SPSS 23.0 statistical software (IBM Corp, Armonk, NY, USA) and GraphPad Prism 8.0.1 graphics software (GraphPad Software, San Diego, CA, USA) were used for statistical processing. Normally distributed measurement data are presented as mean ± standard deviation, and nonnormally distributed data are presented as median (interquartile range). The measurement data were analyzed using the Chi-square test. Fisher's probability method was used for data that did not meet the Chi-square test, and the Kaplan–Meier method and log-rank test were used for survival analysis. P < 0.05 was considered statistically significant.


Clinical characteristics

Most patients with ARL were male, accounting for 96.9% (31/32), and >40 years of age, accounting for 71.9% (23/32). The most common lesion site was the lymph nodes, accounting for 65.6% (21/32) of cases. Clinical symptoms included masses (14/32), abdominal pain (8/32), and scrotal swelling (3/32). At admission, 23 patients had an increased LDH concentration and 17 patients had an increased erythrocyte sedimentation rate. When the disease was diagnosed, the average CD4+ T-lymphocyte count was 167 cells/μl, and 21 patients had a count of <200 cells/μl. Most tumors originated from B-lymphocytes, accounting for 90.6% (29/32) of cases. Among them, diffuse large B-cell lymphoma (DLBCL) accounted for 40.6% (13/29) of cases. A total of 71.9% (23/32) of patients had Ann Arbor stage III to IV disease. The high-risk group (IPI score of 3–5) accounted for 59.4% (19/32) of patients [Table 1]. Eleven patients discontinued treatment and then died. During follow-up, 12 patients died, 4 were completely cured, and 9 survived.{Table 1}

Pathological features

Three cases of ARL were confirmed by examination of surgically resected specimens, 29 cases by biopsy, and 3 cases by bone marrow examination. Eighteen cases occurred only in the lymph nodes, two in the liver, three in the testis, three in the small intestine, two in the stomach, two in the brain tissue and lymph nodes, one in the nasal cavity and lymph nodes, and one in the anus. With respect to the pathological type, 29 cases of ARL originated from B lymphocytes. Thirteen cases originated from DLBCL, accounting for 40.6% (13/32); 5 cases originated from Burkitt's lymphoma, accounting for 15.6% (5/32); 5 cases originated from mucosa-associated lymphoid tissue lymphoma (5/32); 1 case originated from follicular lymphoma (1/32); and 5 cases could not be further classified (5/32). Three cases originated from T-lymphocytes: Two from peripheral T-cells and one from extramural NK/T cells.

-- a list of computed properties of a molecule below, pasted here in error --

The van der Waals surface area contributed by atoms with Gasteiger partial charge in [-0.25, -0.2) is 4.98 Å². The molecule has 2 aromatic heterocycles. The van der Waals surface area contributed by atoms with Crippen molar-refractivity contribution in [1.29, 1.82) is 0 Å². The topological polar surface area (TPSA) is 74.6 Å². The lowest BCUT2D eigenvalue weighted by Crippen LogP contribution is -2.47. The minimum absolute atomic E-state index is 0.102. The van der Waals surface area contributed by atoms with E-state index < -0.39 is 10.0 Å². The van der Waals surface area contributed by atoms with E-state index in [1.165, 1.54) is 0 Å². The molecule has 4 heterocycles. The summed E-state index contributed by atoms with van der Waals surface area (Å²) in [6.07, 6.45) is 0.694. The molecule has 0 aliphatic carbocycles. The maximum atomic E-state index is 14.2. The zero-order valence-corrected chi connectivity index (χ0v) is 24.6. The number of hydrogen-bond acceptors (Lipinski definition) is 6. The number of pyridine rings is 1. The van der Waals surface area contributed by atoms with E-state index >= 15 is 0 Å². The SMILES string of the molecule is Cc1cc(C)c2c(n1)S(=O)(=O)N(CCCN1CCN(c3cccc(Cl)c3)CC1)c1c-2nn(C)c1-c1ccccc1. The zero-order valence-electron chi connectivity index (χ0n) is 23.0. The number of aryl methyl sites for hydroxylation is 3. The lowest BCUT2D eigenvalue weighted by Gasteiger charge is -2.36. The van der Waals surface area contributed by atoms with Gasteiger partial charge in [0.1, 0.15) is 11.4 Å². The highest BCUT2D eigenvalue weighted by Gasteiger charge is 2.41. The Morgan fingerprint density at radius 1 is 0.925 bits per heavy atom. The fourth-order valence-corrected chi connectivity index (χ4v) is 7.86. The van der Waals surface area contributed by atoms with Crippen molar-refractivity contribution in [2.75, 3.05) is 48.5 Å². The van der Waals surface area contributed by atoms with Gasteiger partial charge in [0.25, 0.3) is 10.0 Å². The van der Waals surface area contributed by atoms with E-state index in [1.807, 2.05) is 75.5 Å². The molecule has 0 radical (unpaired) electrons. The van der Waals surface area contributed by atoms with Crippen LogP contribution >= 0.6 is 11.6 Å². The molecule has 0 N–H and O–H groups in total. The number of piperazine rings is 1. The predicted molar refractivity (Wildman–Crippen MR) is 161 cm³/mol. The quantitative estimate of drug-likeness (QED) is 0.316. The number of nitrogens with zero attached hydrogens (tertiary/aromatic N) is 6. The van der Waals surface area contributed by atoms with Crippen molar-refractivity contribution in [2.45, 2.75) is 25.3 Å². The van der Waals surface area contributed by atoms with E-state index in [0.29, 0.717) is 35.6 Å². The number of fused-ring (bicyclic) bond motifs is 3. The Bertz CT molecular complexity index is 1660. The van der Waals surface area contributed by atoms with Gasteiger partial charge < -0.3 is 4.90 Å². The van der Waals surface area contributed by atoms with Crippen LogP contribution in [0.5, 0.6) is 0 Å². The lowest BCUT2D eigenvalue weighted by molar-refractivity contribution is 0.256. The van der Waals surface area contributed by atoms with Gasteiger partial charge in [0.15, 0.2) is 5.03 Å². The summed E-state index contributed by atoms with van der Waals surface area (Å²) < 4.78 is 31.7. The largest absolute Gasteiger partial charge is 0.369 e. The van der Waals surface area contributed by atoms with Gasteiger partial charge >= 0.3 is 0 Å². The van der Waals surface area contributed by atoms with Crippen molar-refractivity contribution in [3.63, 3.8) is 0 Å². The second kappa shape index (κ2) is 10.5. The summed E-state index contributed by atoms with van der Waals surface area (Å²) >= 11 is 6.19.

Survival analysis of patients with AIDS-related lymphoma

Twenty-three patients died, 11 developed rapid progression, 20 underwent combined ART, and 27 were cured by chemotherapy. Univariate analysis showed that the LDH concentration, IPI score, and Ann Arbor stage were significantly different between the treatment group and nontreatment group (P < 0.05); however, there was no significant difference in the erythrocyte sedimentation rate, CD4+ T-cell count, or administration of highly active ART (HAART) between the two groups [Table 2]. progression-free survival (PFS) was significantly increased in the chemotherapy + HAART group compared to the nontreatment group [Figure 2]a. ART before chemotherapy was shown to increase the PFS time. Patients who received HAART before chemotherapy had an average PFS time of 4.81 months, whereas those who received only ART before chemotherapy had an average PFS time of only 1.91 months. There was a significant difference between the use and nonuse of HAART before chemotherapy [Table 3] and [Figure 2]b. The median survival time of patients with ARL who received ART before chemotherapy was 33.3 months, whereas that in patients who did not receive ART was 27.3 months [Table 3]. The patients were divided into four groups according to whether they were treated with ART and whether their treatment was combined with ART before chemotherapy. The OS rate was highest in the chemotherapy combined with ART group, followed in descending order by the chemotherapy only group, ART only group, and untreated group [Figure 2]a. However, the 1-year and 2-year survival rates were not significantly different among these groups [Figure 2]b.{Figure 2}{Table 2}{Table 3}